A CRITIC REMINISCES
If I were to list everything I like about David Vining, I would have to create a second website to hold it all.
I first met David when I arrived in the Valley in 1977. He was on the theater faculty at Arizona State University, although, in those days, it was called the Department of Speech or something like that.
There was no doubt, though, that David was a theater man to the core. He lived it, breathed it and his students were more devoted acolytes than young men and women who sat in his classroom to gain necessary college credits.
It was impossible not to jump on the Vining bandwagon. He was so knowledgeable about theater, he had such passion for the art, he had such skill at acting and directing … you were seduced before you knew it.
He was then as he is now a gentle man. Soft spoken in person, though he can get quite testy on stage when the part calls for it. I would venture to say he is a loving man. Judging from the posts on his Facebook page, his family adores him. His students sing nothing but praises.
All that is touching, but does it make him a candidate for a page recounting the history of Phoenix theater?
Well, I met him in ’77, right? He was a busy man then. He is just as busy today, 37 years later. Still making theater on a regular basis. Recently, you saw him in double roles in Our Town and as Deputy Dindon in La Cage Aux Folles, both at Phoenix Theatre.
Did you catch him in The Lieutenant of Inishmore and Next Fall at Actors Theatre? As Scrooge in A Christmas Carol at Southwest Shakespeare Company? Father Christmas and the Snow Queen at Theatre Artists Studio?
How about his Mr. Peachum in The Threepenny Opera, his Deely in Old Times, his George in Who’s Afraid of Virginia Woolf?, his Teddy in Arsenic and Old Lace, all at Phoenix Theatre?
Or maybe you caught one of his directing efforts. A Little Night Music at Theater Works, Much Ado About Nothing and Love’s Labour’s Lost at Southwest Shakespeare Company and The Caucasian Chalk Circle at Mesa Community College.
Like I said, he has always been a BUSY man.
When all is said and done, however, what I and hundreds of young performers, directors and technicians will remember most will be his roles as mentor, teacher, encourager and stern critic whenever he catches someone slacking off on their talent.
His teaching positions at ASU (he is professor emeritus of acting), the University of London and Mesa Community College have created a legacy that can be matched only by a few.
Should he be included on a theater history page?
You tell me.
A FAVORITE PHOTOGRAPH
Of all the pictures of David I have seen over the years, I love this one the most. It was taken by Jon Simpson, a fine actor who gave up the stage to perform behind the lens.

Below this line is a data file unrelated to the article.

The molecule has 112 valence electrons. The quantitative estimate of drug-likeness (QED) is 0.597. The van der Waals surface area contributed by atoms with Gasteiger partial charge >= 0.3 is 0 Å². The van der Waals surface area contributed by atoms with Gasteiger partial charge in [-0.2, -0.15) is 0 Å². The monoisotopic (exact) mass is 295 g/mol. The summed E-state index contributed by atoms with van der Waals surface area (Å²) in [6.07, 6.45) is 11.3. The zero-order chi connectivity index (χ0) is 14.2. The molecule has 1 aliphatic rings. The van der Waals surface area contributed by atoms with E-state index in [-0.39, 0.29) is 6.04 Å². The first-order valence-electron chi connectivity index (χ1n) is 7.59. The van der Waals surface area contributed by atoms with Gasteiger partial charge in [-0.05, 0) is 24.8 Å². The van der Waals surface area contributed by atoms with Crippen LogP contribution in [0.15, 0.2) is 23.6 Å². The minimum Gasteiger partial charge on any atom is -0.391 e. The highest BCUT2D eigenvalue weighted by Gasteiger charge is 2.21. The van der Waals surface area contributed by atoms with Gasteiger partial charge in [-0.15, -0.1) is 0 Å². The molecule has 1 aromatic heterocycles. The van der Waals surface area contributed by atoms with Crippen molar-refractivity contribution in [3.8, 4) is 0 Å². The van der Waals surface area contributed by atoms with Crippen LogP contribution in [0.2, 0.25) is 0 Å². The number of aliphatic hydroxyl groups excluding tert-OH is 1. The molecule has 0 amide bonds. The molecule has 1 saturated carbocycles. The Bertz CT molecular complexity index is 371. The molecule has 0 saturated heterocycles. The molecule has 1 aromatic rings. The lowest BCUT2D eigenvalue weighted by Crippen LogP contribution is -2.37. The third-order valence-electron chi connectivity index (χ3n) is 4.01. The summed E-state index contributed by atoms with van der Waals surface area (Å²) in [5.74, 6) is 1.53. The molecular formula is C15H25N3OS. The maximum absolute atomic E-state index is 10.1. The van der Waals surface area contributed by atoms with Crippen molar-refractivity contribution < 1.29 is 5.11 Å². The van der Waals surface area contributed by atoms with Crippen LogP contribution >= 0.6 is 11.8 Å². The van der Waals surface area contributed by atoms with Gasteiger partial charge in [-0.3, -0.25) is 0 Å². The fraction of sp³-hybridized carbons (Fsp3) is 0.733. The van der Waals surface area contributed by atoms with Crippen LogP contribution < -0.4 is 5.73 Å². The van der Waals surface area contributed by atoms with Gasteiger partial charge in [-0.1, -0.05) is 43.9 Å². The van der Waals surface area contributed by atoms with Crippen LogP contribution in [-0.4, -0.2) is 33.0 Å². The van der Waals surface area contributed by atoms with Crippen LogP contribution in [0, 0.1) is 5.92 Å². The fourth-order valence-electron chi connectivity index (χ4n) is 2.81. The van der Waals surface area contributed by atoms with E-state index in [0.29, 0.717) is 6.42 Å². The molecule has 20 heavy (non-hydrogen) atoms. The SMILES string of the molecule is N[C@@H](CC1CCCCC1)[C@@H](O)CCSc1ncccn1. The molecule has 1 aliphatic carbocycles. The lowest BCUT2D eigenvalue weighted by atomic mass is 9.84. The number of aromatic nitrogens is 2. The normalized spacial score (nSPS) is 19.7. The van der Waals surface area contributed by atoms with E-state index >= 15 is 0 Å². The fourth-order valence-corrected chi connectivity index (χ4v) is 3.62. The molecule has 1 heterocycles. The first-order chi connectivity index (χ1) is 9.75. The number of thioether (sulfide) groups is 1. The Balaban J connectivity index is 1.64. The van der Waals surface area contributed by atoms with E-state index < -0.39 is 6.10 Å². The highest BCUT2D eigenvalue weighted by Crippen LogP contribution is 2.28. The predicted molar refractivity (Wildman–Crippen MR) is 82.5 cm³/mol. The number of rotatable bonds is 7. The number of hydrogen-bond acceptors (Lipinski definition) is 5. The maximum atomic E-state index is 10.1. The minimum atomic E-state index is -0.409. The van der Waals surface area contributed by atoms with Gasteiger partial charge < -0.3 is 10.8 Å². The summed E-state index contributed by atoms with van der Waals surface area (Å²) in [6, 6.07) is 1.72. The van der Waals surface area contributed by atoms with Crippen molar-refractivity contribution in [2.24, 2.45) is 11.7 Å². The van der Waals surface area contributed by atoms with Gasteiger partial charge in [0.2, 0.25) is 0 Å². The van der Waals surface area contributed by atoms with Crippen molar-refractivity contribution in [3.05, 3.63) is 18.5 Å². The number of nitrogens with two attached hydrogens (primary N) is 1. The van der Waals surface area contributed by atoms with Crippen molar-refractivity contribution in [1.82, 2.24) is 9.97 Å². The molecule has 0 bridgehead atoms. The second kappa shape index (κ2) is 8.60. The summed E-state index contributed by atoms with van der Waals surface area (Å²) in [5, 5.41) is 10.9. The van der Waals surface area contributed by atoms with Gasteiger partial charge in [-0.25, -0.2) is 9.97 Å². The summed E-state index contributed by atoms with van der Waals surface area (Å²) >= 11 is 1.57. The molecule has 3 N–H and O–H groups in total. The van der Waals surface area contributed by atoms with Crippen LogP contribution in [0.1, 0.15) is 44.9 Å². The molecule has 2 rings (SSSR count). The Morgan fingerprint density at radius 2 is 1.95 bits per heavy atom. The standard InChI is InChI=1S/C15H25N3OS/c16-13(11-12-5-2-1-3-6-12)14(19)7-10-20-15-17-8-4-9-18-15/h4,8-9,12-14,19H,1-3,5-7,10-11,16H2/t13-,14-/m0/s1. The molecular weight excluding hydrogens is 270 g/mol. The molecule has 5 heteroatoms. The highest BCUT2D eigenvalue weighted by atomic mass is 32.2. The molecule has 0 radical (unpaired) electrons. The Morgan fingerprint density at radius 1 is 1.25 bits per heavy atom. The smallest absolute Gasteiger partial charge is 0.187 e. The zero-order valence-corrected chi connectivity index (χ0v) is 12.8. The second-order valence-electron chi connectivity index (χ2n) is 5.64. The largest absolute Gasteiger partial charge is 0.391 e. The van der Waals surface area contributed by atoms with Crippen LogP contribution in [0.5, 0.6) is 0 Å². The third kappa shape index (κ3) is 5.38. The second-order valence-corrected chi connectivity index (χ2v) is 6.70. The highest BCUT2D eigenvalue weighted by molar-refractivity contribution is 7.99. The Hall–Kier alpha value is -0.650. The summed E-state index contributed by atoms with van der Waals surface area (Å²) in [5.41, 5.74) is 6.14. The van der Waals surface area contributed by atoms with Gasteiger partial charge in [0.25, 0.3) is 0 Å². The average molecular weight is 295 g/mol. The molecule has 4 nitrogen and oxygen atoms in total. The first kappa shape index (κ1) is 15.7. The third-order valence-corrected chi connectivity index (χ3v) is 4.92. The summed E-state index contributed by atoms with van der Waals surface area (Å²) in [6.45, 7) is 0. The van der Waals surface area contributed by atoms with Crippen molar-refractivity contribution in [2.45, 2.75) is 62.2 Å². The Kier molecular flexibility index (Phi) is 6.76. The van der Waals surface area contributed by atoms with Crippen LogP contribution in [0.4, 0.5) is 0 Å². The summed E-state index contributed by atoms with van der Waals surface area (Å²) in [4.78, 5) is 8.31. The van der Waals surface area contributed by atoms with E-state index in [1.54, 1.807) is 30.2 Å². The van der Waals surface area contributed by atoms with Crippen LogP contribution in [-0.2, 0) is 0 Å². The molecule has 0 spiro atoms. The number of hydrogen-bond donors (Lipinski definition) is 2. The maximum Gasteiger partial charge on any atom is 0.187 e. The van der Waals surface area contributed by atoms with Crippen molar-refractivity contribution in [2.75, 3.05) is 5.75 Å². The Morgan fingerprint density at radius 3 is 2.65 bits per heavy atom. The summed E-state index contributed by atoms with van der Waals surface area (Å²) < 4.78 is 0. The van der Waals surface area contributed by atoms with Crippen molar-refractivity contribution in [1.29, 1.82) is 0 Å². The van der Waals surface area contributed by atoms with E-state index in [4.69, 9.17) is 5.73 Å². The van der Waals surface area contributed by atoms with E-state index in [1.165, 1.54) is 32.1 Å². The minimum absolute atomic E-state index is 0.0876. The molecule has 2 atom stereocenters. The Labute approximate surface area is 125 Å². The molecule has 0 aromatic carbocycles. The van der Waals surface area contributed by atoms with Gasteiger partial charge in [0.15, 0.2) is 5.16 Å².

ACTORS EQUITY PAYS TRIBUTE
Talk about your Throwback Thursdays, that’s David in the white tights in this photograph from the 1969 production of “Once Upon A Mattress” at the University of Redlands. Other faces you might recognize: Brian Hurley, Libby Hovey, David Lee, Donald Brinegar and Kathy Logan Bromberger. Harold Dixon, the legendary Tucson actor-director, ran the flies.
2014. ”American Pastime.” Theater Works. Director. David received rave reviews for his work on this baseball-themed musical. His was one of several national productions of the work, which hopes to land on Broadway some day.
2013. ”Our Town.” Phoenix Theatre.
2012. “A Christmas Carol.” Southwest Shakespeare Company.
2011. “Next Fall.” Actors Theatre.
David played a key role in Geoffrey Naufft’s play about two men in a gay relationship that is tested when one of them is involved in a serious accent.
2011. “Circle Mirror Transformation.” Actors Theatre.
2011. ”A Christmas Carol in Concert.” Actors Theatre.
2010. ”Father Christmas and the Snow Queen.” Theatre Artists Studio.
2009. ”Blackbird.” Stray Cat Theatre.
2007. “The Lieutenant of Inishmore.” Actors Theatre.
Bitterly blood curdling and breathtakingly funny. A brazen and unapologetic farce. The Lieutenant of Inishmore tells of a ruthless Irish Liberation Army enforcer and the one thing he loves more than anything else in the world . . . his little black cat, Wee Thomas. Think Monty Python meets Quentin Tarantino. The Martin McDonagh script builds to a stunning surprise that had audiences around the world laughing in disbelief – when they weren’t cringing from the gore!
1989. Enter A Free Man. Actors Theatre.
1979. Ashes. ASU Theatre.
David appeared in this production with Janice Robillard and Steven Mastroieni.
1977. “Godspell” Director: David Vining.
This was one of the first productions I saw after arriving in the Valley. I thought it was extremely well done. I had met David at ASU, liked him a lot and I knew that he and Janice Robillard, one of the cast members, were married. That added a personal incentive to attend. The fact that I enjoyed the performance was just the proverbial icing on the cake.
Scottsdale Daily Progress, Dec. 2, 1977.
APRIL 1977. “A Day in the Life of Joe Egg.” ASU Lyceum Theatre. Clipping from the Scottsdale Daily Progress of April 8.
What is amazing about this clipping is that David, still a young man, had amassed a resume of more than 75 roles by 1977. Well, it’s no wonder. In his work today, he displays an astonishing versatility.
1970 The Fantasticks